About 8.6% of the US population is hearing impaired to some extent (4.3% worldwide) and about 0.2% can’t hear at all. The hearing impaired can interact with most of the technology online since it often relies on vision and not hearing. The main thing required is to produce captions for videos or transcriptions (which also can help screen readers). This also means it may not be the best idea to use videos in an onboarding process, unless you use captions.
Our capacity to hear diminishes significantly as we grow older. 20% of people between 45-54 years have some degree of hearing impairment, but this figure rises to 75% for people between 75-79 years of age. The ability to hear high pitch sounds is affected first, so it is beneficial to use narrators with low pitched voices when speech is used as the mode of communication (Allstate, for example, avoids this problem by using a narrator with a really low pitched voice https://www.youtube.com/watch?v=q0toJxCvtmI). People who have become hearing impaired later on in life usually don’t know sign language, it is therefore better to provide captions than a sign language translation. Sign language also varies from country to country.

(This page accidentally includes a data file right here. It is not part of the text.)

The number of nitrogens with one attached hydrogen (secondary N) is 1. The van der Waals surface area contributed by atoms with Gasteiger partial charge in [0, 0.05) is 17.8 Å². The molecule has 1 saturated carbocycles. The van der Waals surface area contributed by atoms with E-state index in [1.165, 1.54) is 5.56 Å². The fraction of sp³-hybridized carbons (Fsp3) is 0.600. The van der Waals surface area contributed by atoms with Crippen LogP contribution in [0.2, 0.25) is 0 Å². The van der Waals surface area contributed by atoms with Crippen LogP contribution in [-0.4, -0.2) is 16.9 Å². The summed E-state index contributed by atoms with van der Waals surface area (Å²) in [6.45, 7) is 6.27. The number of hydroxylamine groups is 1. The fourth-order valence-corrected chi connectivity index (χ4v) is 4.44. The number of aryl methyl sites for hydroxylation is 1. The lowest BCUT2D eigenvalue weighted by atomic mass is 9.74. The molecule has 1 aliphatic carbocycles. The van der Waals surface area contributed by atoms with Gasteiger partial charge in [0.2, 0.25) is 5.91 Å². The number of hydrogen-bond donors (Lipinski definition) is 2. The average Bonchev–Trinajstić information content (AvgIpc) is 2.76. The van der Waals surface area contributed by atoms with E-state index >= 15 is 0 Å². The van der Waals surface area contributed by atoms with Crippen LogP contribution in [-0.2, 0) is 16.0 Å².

As I explained above, the number of people with impairments tends to be vastly underestimated and this population group will continue to increase as the average life expectancy increases. In addition, the subset of severely impaired users are often very loyal to companies that make their lives easier so repeat customers are higher and the churn rate is lower.
My expectations of good designers are that they can both create appealing, trendy designs that users can interact efficiently while taking accessibility into account. This approach will place a limitation on the design to some degree, but it will also make sure the design is not packed with usability issues.
Before dismissing accessibility as an additional expense, really consider what the the cost benefit ratio would be (with a good designer and developer some things are already taken care of) and what additional profit you may gain (increasing population of disabled users).
- Web Accessibility- A foundation for research, Simon Harper & Yeliz Yesilada
- Engineering Psychology and Human Performance, Christopher D. Wickens & Justin G. Hollands
© David Juhlin and www.davidjuhlin.com, 2015